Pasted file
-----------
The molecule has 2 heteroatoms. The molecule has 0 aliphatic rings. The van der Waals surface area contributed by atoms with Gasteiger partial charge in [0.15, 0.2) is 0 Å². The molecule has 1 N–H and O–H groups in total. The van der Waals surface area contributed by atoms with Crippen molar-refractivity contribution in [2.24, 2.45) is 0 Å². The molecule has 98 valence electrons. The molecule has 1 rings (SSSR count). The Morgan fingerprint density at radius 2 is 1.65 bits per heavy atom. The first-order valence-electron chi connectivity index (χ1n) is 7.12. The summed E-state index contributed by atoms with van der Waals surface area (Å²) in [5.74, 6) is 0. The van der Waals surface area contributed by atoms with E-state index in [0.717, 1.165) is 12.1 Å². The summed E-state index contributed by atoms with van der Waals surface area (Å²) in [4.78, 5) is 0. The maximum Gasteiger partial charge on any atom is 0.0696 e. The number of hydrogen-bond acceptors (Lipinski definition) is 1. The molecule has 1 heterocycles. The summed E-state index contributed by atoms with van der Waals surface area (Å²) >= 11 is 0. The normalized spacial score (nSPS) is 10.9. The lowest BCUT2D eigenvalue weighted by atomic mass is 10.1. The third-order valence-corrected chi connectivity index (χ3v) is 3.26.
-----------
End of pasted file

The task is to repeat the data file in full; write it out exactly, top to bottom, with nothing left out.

The molecule has 2 heteroatoms. The molecule has 0 aliphatic rings. The van der Waals surface area contributed by atoms with Gasteiger partial charge in [0.15, 0.2) is 0 Å². The molecule has 1 N–H and O–H groups in total. The van der Waals surface area contributed by atoms with Crippen molar-refractivity contribution in [2.24, 2.45) is 0 Å². The molecule has 98 valence electrons. The molecule has 1 rings (SSSR count). The Morgan fingerprint density at radius 2 is 1.65 bits per heavy atom. The first-order valence-electron chi connectivity index (χ1n) is 7.12. The summed E-state index contributed by atoms with van der Waals surface area (Å²) in [5.74, 6) is 0. The van der Waals surface area contributed by atoms with E-state index in [0.717, 1.165) is 12.1 Å². The summed E-state index contributed by atoms with van der Waals surface area (Å²) in [4.78, 5) is 0. The maximum Gasteiger partial charge on any atom is 0.0696 e. The number of hydrogen-bond acceptors (Lipinski definition) is 1. The molecule has 1 heterocycles. The summed E-state index contributed by atoms with van der Waals surface area (Å²) >= 11 is 0. The normalized spacial score (nSPS) is 10.9. The lowest BCUT2D eigenvalue weighted by atomic mass is 10.1. The third-order valence-corrected chi connectivity index (χ3v) is 3.26.